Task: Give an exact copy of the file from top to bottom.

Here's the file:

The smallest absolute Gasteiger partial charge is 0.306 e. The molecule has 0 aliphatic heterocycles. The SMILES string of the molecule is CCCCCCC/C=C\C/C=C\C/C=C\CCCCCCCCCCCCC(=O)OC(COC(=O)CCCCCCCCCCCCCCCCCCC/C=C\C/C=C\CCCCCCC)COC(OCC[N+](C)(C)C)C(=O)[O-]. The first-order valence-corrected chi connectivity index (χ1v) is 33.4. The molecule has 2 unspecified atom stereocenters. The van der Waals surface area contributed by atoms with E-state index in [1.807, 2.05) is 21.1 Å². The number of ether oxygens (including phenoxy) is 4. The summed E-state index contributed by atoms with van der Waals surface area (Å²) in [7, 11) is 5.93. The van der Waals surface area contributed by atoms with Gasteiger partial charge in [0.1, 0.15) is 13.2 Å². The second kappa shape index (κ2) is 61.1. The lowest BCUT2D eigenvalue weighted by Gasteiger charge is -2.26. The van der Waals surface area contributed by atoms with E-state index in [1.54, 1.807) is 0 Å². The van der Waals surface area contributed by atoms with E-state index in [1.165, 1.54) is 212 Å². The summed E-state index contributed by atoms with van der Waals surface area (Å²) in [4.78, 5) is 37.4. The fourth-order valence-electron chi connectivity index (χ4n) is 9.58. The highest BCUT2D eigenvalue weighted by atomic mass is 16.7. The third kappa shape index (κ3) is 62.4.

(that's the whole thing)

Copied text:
The smallest absolute Gasteiger partial charge is 0.306 e. The molecule has 0 aliphatic heterocycles. The SMILES string of the molecule is CCCCCCC/C=C\C/C=C\C/C=C\CCCCCCCCCCCCC(=O)OC(COC(=O)CCCCCCCCCCCCCCCCCCC/C=C\C/C=C\CCCCCCC)COC(OCC[N+](C)(C)C)C(=O)[O-]. The first-order valence-corrected chi connectivity index (χ1v) is 33.4. The molecule has 2 unspecified atom stereocenters. The van der Waals surface area contributed by atoms with E-state index in [1.807, 2.05) is 21.1 Å². The number of ether oxygens (including phenoxy) is 4. The summed E-state index contributed by atoms with van der Waals surface area (Å²) in [7, 11) is 5.93. The van der Waals surface area contributed by atoms with Gasteiger partial charge in [0.1, 0.15) is 13.2 Å². The second kappa shape index (κ2) is 61.1. The lowest BCUT2D eigenvalue weighted by Gasteiger charge is -2.26. The van der Waals surface area contributed by atoms with E-state index in [1.54, 1.807) is 0 Å². The van der Waals surface area contributed by atoms with E-state index in [1.165, 1.54) is 212 Å². The summed E-state index contributed by atoms with van der Waals surface area (Å²) in [4.78, 5) is 37.4. The fourth-order valence-electron chi connectivity index (χ4n) is 9.58. The highest BCUT2D eigenvalue weighted by atomic mass is 16.7. The third kappa shape index (κ3) is 62.4.